The Impact of NIL on College Sports

Ryan Bobb, Staff Writer

NIL – Name, Image, and Likeness, has had a significant impact on college sports since it was instituted in 2021. In that time, young athletes have gone from having to worry about meal money to potentially being millionaires.

With this policy in place, according to an NCAA Media post, student athletes are able to “engage in NIL activities that are consistent with the law of the state where the school is located.” Additionally, the athletes “are able to profit off themselves in many ways,” which includes having “their name in commercials on TV.”

The top earners in NIL might surprise some people. According to Sports Illustrated staff, three of the top earners compete in women’s sports: LSU gymnastics star Livy Dunne who is estimated to be making 3.2 million dollars, UConn basketball star Paige Bueckers and Auburn gymnast Suni Lee. On the men’s side, it’s a little more predictable as football players dominate the top 3:  Alabama quarterback Bryce Young’s estimated value of $3.5 million, Early enrollee Texas quarterback Arch Manning’s at $3.7 million, and USC sophomore quarterback Caleb Williams at $3.2 million.

Some experts like Jay Bilas of ESPN say that NIL is good for college because it’s unfair for college kids to not be able to make money off their name when the NCAA makes billions of dollars from the student athletes playing who don’t make a single penny.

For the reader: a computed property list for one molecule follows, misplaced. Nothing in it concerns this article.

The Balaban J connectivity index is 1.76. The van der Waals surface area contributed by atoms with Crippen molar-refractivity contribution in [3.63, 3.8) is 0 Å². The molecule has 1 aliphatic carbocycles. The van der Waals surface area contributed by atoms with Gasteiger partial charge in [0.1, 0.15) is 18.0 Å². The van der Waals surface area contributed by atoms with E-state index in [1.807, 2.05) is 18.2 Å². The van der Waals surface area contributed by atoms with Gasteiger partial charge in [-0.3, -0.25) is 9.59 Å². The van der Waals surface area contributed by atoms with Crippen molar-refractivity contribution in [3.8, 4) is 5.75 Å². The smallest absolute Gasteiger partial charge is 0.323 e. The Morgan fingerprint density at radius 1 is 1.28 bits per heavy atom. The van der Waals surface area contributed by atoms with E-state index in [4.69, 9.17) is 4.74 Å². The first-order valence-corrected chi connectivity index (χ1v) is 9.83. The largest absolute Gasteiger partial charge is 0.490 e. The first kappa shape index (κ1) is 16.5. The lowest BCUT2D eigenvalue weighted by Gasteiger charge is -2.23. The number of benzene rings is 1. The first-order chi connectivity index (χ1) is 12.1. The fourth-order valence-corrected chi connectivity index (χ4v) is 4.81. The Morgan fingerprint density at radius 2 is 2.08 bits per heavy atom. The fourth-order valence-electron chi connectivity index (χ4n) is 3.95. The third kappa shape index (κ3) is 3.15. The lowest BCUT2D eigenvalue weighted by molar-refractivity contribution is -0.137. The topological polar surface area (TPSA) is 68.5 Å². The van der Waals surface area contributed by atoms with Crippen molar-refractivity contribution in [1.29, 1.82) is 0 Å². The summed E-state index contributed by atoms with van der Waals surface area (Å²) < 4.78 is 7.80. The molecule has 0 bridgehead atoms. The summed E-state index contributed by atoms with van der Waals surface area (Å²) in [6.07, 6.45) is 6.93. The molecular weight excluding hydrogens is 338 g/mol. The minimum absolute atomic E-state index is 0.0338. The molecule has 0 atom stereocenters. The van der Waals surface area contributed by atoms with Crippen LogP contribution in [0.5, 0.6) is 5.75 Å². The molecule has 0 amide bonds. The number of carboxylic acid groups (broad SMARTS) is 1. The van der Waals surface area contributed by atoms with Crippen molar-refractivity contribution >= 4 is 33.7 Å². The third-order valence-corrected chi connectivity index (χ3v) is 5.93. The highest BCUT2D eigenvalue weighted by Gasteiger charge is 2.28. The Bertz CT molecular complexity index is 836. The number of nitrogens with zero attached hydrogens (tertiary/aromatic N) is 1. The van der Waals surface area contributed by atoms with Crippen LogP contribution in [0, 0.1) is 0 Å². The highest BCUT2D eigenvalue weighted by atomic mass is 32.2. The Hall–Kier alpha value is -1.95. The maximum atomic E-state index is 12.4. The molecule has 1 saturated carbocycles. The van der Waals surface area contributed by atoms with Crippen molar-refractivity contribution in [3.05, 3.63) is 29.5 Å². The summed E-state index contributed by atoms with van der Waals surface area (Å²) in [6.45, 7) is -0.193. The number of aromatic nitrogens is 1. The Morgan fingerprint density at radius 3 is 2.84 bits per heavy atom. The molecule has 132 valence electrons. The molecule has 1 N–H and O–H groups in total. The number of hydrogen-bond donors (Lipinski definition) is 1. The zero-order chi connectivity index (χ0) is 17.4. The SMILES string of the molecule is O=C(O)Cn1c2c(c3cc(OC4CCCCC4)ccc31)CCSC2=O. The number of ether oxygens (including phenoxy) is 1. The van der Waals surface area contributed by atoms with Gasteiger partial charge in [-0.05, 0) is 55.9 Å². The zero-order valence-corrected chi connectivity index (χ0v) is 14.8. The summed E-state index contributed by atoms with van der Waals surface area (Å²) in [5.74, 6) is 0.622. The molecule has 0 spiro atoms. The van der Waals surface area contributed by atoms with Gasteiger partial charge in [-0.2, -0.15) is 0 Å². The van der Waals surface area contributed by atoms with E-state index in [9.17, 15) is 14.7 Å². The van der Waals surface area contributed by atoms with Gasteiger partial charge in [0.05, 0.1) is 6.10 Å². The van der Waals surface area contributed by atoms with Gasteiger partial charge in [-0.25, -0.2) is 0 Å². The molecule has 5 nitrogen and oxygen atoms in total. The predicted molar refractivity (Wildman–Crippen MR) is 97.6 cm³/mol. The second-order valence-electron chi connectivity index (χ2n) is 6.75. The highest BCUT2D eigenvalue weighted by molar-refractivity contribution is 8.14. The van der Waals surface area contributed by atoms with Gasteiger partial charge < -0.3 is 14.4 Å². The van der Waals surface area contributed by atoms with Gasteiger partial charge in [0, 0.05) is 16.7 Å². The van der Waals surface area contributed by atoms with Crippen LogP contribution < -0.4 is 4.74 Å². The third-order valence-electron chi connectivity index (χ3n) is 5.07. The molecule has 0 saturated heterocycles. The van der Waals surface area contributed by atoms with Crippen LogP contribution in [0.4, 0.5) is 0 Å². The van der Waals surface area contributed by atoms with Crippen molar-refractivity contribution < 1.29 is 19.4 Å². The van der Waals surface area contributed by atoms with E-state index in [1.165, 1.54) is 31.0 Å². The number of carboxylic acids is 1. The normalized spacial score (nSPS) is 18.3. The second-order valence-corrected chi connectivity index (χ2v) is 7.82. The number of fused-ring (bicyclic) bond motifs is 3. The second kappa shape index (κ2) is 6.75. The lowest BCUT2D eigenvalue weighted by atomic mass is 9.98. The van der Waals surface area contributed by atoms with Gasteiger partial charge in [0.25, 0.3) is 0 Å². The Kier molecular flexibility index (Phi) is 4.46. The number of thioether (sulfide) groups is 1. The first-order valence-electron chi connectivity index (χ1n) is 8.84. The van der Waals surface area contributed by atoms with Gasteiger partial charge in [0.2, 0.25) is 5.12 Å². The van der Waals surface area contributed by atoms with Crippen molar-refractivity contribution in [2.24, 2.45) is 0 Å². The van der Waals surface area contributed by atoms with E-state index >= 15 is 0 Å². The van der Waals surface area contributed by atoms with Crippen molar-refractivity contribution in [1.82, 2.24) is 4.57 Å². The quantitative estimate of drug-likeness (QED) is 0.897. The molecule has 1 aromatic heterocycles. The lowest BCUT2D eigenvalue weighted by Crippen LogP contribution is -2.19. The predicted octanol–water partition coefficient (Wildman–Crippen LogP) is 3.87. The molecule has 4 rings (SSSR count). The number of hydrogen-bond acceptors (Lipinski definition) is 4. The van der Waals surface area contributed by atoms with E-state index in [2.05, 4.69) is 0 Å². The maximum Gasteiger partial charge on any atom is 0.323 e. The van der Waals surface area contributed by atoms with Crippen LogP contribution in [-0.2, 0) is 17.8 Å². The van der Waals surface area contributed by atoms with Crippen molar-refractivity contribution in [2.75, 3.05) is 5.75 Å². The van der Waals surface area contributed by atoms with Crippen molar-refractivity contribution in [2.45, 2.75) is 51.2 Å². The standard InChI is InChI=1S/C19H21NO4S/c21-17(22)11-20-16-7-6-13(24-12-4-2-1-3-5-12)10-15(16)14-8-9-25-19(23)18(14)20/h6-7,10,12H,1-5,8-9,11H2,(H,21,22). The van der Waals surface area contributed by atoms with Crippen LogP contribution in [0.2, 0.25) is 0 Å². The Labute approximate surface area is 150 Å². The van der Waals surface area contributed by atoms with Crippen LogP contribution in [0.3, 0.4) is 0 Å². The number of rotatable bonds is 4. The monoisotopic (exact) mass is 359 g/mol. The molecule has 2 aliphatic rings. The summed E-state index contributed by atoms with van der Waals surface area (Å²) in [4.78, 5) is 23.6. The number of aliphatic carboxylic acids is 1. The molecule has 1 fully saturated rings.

Ninth grade wrestler Kaylin Chin thinks NIL is positive and helps to prevent other issues from developing. “It’s good for the players as a way of making income for themselves, family, and friends instead of taking bribes no matter how small and getting a scholarship revoked or expulsion from the school.”

Another ninth grader, Kidus Teshome, who is on the track team, says NIL has its pros and cons: “While it’s a plus that the student athletes get paid the lucrative deals, it shouldn’t have any effect on where high schoolers go to school for sports. Getting paid  that much money can cause lots of stress and very high standards for young kids to meet.”

There’s no doubt that NIL has changed college athletics, though it is still left to be seen just how much.